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Sedum burrito (Burro's Tail)

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Scientific Name

Sedum burrito Moran

Common Names

Burro's Tail, Baby Donkey Tail

Scientific Classification

Family: Crassulaceae
Subfamily: Sedoideae
Tribe: Sedeae
Subtribe: Sedinae
Genus: Sedum

Description

Sedum burrito is a succulent perennial with stems branching freely near the base, first erect, then pendent, and over 20 inches (50 cm) long. Leaves are fleshy, blue-green, and up to 0.6 inches (1.5 cm) long. This succulent is similar to Sedum morganianum but has more compact and shorter leaves. Flowers are small, pink, and borne in spring at the tips of the stems.

This species is also sold as Sedum 'Burrito' or Sedum morganianum 'Burrito'.

Hardiness

USDA hardiness zones 10a to 11b: from 30 °F (−1.1 °C) to 50 °F (+10 °C).

How to Grow and Care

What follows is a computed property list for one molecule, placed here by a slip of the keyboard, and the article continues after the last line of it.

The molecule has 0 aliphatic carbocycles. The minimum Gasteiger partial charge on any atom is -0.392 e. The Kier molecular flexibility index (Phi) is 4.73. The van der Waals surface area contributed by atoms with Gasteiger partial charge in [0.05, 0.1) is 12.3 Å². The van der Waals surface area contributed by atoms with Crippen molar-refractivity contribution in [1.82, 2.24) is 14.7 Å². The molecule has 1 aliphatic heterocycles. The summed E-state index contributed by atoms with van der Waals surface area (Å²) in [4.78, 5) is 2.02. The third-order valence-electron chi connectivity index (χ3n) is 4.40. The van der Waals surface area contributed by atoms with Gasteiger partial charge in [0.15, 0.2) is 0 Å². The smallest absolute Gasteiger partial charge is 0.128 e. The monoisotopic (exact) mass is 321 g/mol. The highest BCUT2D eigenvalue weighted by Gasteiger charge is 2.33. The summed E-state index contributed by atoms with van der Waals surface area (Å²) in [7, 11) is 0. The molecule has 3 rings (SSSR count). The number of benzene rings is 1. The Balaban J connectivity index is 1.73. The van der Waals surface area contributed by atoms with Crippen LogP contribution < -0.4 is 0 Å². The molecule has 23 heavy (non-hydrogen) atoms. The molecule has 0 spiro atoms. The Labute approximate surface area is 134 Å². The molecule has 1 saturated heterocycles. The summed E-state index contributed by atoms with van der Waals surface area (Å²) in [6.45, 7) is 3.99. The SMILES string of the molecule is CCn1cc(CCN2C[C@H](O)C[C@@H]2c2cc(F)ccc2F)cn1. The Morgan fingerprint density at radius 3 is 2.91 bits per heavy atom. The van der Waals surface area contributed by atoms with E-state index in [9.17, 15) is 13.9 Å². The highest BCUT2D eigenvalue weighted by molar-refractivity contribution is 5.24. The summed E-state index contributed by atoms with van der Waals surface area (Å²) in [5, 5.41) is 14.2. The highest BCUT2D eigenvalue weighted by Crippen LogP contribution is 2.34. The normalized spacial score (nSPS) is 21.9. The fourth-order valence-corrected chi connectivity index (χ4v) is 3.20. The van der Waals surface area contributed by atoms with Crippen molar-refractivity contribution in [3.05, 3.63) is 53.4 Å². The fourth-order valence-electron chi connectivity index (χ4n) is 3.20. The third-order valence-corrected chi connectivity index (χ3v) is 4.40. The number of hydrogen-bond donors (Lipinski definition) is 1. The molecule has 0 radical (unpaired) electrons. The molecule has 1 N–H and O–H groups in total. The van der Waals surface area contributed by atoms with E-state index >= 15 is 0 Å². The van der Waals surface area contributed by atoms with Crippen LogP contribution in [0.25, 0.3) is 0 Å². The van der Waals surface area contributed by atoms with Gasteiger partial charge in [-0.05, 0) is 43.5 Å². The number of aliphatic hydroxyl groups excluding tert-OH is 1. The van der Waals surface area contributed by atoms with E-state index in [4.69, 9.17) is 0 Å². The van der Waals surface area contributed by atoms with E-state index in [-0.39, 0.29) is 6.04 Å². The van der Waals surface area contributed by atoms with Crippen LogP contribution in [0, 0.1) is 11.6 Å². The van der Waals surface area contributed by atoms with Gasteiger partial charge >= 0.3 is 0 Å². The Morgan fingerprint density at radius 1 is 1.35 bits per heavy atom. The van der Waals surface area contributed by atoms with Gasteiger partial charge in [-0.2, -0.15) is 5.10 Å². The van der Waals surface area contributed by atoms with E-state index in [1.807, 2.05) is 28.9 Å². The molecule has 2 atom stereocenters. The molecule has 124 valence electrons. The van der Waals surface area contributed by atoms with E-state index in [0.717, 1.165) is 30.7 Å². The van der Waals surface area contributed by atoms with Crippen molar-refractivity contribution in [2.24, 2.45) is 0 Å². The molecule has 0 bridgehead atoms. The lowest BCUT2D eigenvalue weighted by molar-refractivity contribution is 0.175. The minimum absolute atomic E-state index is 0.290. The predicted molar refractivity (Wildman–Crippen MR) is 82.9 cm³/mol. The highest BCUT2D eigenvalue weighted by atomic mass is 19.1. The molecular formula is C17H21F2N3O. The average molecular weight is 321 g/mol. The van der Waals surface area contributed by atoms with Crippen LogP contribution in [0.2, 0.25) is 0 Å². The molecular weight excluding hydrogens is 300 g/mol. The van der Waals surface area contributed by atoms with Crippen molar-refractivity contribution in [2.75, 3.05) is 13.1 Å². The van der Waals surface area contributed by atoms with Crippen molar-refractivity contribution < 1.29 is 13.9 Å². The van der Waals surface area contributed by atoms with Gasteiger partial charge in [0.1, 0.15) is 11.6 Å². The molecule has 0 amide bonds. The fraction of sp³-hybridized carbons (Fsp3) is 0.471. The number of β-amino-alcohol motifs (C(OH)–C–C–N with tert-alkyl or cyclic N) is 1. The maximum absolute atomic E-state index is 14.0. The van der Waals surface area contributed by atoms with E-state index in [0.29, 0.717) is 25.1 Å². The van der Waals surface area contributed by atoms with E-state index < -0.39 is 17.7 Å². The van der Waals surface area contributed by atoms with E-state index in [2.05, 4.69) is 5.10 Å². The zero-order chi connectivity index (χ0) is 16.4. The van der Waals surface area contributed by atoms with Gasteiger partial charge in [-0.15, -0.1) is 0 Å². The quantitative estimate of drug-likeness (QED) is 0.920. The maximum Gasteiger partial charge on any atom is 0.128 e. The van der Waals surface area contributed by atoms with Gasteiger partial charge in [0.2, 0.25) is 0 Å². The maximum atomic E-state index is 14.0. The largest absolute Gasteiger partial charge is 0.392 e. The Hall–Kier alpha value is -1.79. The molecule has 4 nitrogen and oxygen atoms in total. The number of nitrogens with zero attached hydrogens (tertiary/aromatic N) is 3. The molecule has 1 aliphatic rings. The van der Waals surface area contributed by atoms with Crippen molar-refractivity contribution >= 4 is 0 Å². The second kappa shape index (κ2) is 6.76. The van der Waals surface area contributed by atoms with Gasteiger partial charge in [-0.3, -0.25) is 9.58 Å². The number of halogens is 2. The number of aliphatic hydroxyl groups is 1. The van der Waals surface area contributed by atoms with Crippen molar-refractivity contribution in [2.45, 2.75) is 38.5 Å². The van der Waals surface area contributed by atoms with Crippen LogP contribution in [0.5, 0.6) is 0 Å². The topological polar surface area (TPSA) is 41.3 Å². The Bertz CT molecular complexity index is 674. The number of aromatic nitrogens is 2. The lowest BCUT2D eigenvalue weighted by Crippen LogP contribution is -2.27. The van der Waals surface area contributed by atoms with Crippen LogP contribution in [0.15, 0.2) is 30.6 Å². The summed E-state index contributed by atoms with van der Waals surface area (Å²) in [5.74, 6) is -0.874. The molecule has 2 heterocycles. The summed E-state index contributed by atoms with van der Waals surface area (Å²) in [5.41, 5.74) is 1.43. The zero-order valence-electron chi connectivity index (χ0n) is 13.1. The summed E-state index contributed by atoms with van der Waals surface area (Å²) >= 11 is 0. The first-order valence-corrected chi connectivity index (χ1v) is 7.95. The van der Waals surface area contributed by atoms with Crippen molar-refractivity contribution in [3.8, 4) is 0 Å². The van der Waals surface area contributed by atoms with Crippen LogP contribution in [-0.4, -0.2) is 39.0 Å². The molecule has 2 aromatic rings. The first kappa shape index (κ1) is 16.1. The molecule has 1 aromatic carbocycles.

When growing Sedums, keep in mind that these plants need very little attention or care. They will thrive in conditions that many other plants thrive in, but will do just as well in less hospitable areas. They are ideal for that part of your yard that gets too much sun or too little water to grow anything else. A common name for Sedum is Stonecrop because many gardeners joke that only stones need less care and live longer.

Sedum is easily planted. For shorter varieties, simply laying the plant on the ground where you want it to grow is usually enough to get the plant started there. They will send out roots from wherever the stem is touching the ground and root itself. If you would like to ensure further that the plant will start there, you can add a very thin covering of soil over the plant.

For taller varieties, you can break off one of the stems and push it into the ground where you would like to grow it. The stem will root very easily, and a new plant will be established in a season or two.

Learn more at How to Grow and Care for Sedum.

Origin

Sedum burrito is native to the more tropical regions of southern Mexico.

Hybrids

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